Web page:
6) Temperatures above, below, and within the snow

Data visualization (Note, the files below were developed by Steven Pestana for working with air temperature data but may be helpful with visualizing our snow data):

Background

Temperatures in and on the snow

• Click here to listen to Matthew Sturm explain heat conduction in snow
• Note, you want to start at minute 2:00 and go to minute 41. Matthew spent 15 years studying snow conductivity, and he explains the basics of fluxes, gradients, and conduction, as well as details of the current knowns and unknowns.

Homework 6

Problem 1: Measuring snow temperatures and deciding how to trust the measurements

Using the data presented in labs, pick three different 3-day-durationperiods in each of early season (Nov-Dec), mid season (Jan-Feb) and late season (April). Plot the temperatures. Determine which of the “snow temperature” sensors are actually in the snow at each side. Also determine which sensors are “broken” and displaying nonsensicle results. Explain your answers.

Learning to manipulate all of this data in python is hard. Please post on slack if anything is causing you trouble – your fellow students can help you!

Problem 2: Calculating atmospheric stability

Static stability is related to the change in temperature with height. If you choose to use the sounding data, you must be sure to use potential temperature. For this problem, just focus on our data from the surface to 20 m, and it's okay to just use temperature within that narrow elevation range. The change in temperature with height above the surface is a measure of the stability. Pick out three different days in our dataset and calculate dT/dz over the first 2 meters and over the first 20 meters. Make plots of temperature vs elevation. Is the change in temperature with height linear? Does that depend on the day? What do you think controls the change in temperature with height over the snow? Feel free to plot some other variables from earlier labs to test your hypotheses.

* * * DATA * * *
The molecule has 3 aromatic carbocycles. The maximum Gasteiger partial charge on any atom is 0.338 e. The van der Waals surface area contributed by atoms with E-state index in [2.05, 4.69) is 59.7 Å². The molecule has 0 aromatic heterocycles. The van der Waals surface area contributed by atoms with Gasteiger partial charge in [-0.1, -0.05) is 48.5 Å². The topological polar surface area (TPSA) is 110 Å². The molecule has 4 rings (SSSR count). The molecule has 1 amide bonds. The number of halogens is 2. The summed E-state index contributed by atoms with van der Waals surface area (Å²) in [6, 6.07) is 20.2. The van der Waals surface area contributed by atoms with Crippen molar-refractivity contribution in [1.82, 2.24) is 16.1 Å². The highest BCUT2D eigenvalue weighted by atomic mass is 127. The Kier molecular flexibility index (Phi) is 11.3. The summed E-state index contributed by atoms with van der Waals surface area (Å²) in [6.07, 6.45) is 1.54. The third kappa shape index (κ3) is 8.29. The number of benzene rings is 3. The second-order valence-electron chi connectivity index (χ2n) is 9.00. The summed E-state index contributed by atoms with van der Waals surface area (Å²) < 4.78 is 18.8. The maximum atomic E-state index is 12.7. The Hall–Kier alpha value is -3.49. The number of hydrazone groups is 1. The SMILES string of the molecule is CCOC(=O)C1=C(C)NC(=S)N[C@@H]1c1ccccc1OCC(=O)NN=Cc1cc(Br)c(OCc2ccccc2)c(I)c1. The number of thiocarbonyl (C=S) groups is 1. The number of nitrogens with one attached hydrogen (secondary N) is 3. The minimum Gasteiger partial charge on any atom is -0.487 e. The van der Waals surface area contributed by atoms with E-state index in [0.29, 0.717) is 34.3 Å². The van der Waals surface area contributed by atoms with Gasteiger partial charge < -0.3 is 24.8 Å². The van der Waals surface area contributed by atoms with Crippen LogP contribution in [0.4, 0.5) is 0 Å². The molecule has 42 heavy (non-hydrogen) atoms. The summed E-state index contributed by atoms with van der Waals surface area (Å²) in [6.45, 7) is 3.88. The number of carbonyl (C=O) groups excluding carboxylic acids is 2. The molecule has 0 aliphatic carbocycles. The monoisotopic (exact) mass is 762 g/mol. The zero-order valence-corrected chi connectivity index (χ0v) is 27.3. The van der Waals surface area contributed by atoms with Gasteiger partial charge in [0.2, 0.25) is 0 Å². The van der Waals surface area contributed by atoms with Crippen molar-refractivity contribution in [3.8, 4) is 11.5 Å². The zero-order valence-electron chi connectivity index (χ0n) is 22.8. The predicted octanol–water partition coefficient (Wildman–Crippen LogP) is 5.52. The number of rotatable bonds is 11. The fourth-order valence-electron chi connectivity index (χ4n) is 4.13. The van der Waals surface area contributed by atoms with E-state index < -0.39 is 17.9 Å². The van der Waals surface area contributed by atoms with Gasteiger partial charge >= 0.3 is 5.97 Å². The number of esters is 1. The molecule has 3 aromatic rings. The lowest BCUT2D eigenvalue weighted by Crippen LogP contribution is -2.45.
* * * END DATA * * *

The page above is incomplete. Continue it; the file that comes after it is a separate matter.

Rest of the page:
Lab 6-4 includes more of atmospheric stability over a greater range of heights using the sounding data from SAIL.

BONUS Problem: Working with the heat equation

We have talked in class about snow being insulating and about the surface skin temperature of the snow changing rapidly in time. But how is energy at the surface translated into the lower layers? We can estimate the thermal conductivity of our snowpack using the one-dimensional heat equation.

The one-dimensional heat equation is given by:

where T(z,t) is the temperature at position z and time t, and is the thermal diffusivity of the material.

Using the material provided in Lab 6-1, pick a period of about 5-7 days wherein (a) you trust the temperature measurements and (b) that have a clear diurnal cycle in the surface temperature. Assign that rapidly varying surface temperature as one boundary condition and provide the lowest temperature (you can presume it's constant0 as the other boundary condition. Then, numerically integrate the heat equation to determine the time-varying temperatures at the snow layers in between. Comparing your simulation with the observations, what is your best guess of the thermal conductivity of the snowpack? Hint, you may want to rerun your simulation, iterating over multiple values of thermal conductivity.